These cola wings actually taste nothing like cola.  I wasn't sure if I wanted to post this recipe.  I am definitely a wing girl.  I love dark meat.  I love meat on bones.  Unfortunately, though, I am a spicy wing snob.  These are sweet, sweet wings.  And even though I thought they needed a super hardcore kick of spice, I thought I would share them because I know lots of people love sweet wings.  

Also, I used the broiler method to cook these (as indicated in the recipe), and my wings cooked in about 6 minutes per side.  They would have burned fast if I didn't keep an eye on them.  If you would rather, you can bake them at 400 degrees F for 20 minutes on the first side and 10 minutes on the other side.  

Virginia Willis' Cola Glazed Wings

1 cup cola
Juice of 2 limes
1 1/2 cups firmly packed light brown sugar
1 jalapeno, finely minced (discard the seeds)
1 tablespoon cooking oil
2 pounds chicken wings
1/4 teaspoon coarse salt
Freshly ground black pepper

To make the glaze: In a small sauce pan, bring the soda, lime juice, brown sugar and the minced jalapeno to a boil over high heat. Decrease the heat to mediumlow and simmer until the mixture is syrupy, about 30 minutes; keep warm over low heat.

To prepare the wings: Cut off the wing tip (reserve the tips to make stock), and separate the wings at the joint. Place the wing pieces in a large bowl and season with salt and pepper. Pour about half the glaze over the wings and toss to coat.  Keep the remaining sauce warm over low heat.

To bake the wings: Position an oven rack 4 inches below the broiler element in the oven. Preheat the broiler. Line a baking sheet with aluminum foil. Place the glazed wing on the baking sheet and bake for 10 minutes per side, brushing twice on each side with the reserved glaze. Transfer to a platter.

(Servings: 4, Prep time: 45 min., Cook time:L 20 min, Difficulty: Easy)

foodforscot Ratings:

Shanon (taste):  5/10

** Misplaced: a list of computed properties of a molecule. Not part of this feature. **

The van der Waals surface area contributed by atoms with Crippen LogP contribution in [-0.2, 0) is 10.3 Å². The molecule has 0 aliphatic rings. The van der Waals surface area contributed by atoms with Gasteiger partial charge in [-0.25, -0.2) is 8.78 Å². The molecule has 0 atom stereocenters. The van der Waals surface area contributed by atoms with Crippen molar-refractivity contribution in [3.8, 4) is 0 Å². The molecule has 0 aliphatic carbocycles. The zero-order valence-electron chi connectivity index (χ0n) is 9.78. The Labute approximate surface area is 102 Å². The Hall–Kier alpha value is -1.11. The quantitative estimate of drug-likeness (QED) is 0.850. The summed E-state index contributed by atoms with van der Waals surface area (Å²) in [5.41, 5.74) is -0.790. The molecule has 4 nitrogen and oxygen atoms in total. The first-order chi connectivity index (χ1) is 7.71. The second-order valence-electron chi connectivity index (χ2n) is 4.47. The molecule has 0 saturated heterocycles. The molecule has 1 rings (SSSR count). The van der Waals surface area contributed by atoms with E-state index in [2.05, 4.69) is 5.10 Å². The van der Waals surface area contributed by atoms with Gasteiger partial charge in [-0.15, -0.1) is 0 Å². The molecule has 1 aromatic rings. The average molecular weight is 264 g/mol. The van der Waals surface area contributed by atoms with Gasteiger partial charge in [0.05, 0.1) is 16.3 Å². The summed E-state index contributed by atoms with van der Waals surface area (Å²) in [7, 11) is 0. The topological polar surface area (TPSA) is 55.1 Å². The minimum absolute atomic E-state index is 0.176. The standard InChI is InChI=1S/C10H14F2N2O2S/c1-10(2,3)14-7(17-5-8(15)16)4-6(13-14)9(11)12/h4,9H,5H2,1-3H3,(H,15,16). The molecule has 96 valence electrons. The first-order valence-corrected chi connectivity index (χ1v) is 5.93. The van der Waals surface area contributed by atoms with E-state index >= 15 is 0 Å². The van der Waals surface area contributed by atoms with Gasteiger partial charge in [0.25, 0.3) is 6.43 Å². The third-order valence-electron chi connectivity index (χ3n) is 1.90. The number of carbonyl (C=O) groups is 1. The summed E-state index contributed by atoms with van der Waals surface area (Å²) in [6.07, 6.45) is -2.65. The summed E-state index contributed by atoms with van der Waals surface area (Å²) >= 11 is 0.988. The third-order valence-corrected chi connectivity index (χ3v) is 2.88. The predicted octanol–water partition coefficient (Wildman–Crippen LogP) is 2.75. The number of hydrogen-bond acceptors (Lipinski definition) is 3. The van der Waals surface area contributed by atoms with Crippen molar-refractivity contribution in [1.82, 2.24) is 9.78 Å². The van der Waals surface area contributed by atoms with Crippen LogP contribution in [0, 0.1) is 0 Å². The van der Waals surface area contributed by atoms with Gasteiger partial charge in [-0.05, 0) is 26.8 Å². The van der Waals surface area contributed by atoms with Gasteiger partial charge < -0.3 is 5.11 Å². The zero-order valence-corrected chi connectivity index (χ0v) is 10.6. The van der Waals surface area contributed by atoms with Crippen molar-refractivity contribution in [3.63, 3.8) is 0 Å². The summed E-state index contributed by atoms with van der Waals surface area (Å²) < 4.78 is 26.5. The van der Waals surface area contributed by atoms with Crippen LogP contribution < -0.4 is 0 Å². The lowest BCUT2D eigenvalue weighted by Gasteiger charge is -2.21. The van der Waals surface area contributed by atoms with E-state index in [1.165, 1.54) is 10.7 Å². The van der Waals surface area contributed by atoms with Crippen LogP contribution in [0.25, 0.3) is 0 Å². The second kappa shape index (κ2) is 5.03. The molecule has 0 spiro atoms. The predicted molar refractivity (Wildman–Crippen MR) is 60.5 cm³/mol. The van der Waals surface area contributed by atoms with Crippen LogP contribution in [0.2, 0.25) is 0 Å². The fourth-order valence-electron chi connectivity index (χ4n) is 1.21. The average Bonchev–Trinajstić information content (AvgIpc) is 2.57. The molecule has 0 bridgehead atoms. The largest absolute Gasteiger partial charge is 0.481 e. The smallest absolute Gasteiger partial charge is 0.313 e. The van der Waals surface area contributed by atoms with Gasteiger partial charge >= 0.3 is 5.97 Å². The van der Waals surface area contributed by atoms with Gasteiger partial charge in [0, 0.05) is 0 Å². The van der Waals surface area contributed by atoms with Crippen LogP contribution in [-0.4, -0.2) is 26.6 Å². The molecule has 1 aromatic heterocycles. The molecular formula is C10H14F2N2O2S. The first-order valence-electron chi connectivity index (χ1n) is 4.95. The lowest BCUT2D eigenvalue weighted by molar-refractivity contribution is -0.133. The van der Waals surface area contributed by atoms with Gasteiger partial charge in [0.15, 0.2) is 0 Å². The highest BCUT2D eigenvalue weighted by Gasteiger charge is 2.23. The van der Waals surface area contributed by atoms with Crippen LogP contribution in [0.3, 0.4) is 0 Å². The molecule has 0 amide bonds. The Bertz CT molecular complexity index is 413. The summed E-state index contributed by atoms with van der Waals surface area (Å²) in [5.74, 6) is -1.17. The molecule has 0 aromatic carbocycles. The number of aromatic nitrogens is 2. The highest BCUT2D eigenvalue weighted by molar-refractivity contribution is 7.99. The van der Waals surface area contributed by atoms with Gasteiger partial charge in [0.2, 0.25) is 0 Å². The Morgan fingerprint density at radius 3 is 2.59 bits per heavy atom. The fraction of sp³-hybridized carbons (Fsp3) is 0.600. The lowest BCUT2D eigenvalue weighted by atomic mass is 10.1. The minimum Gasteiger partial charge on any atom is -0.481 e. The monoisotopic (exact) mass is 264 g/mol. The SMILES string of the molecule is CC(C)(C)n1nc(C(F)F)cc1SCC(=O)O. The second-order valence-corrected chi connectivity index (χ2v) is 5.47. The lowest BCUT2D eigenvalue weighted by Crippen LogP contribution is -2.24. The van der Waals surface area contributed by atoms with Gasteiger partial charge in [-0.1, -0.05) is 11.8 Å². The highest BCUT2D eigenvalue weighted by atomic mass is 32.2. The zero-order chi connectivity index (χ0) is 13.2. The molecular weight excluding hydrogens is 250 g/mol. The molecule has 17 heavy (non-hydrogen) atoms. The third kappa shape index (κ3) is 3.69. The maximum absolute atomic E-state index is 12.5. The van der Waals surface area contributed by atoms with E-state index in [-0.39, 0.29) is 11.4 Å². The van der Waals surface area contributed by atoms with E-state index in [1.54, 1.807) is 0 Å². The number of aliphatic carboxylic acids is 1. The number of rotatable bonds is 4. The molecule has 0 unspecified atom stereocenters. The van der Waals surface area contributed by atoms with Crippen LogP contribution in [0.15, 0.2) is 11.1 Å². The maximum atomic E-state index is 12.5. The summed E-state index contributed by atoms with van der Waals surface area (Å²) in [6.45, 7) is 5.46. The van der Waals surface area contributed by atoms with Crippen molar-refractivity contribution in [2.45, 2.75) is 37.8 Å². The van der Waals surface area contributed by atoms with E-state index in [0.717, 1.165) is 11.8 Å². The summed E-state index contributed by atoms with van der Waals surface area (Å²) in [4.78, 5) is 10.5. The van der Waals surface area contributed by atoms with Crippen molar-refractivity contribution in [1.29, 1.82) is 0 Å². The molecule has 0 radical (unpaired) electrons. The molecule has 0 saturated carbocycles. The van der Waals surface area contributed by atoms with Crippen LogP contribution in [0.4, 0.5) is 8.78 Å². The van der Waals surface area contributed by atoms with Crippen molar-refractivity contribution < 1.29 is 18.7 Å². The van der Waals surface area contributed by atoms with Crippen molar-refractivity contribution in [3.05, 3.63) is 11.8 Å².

Scot (taste):  6/10
Effort:  2/5
Dishwashing Effort:  1/5

Tuesday, November 16, 2010

Linguine with Clam Sauce

Did you guys know that they took cherry out of Runts?  

a.  Not ok.  That was my favorite.
b.  What were they thinking?  
c.  I hate Runts.  Now.

Ok, so Scot and I went and saw The Social Network this past weekend.  The theater we went to had this little candy shop where you can fill a bag with a variety of candies and pay $300 per pound.  Which was definitely worth it.    

I love candy.  And I can't figure out why because I am so sensitive to things being too sweet in every other thing I eat.  My favorites are sweet tarts, hot tamales, skittles, licorice, and gummy bears.  For some reason, if I eat candy during a movie, it has to be sweet tarts.  And they did not have any.  So, I went with Runts.

Now, I haven't had Runts since like...6th grade.  During the movie, I kept reaching in my bag, hoping to finally pull out a cherry Runt...and I never did.  As I lost all the taste buds on my tongue and roof of my mouth, I started to wonder if maybe they changed their flavors.  Finally, I looked it up on Wikipedia.  Turns out, they did.  Three times since the last time I had Runts.  Not only do they not have cherry, but they all took out lime.  I don't know who is running Runts, but big mistake...big.

I just had to get that off my chest.  It is the only reason I haven't been blogging lately.  I have a really stressful life.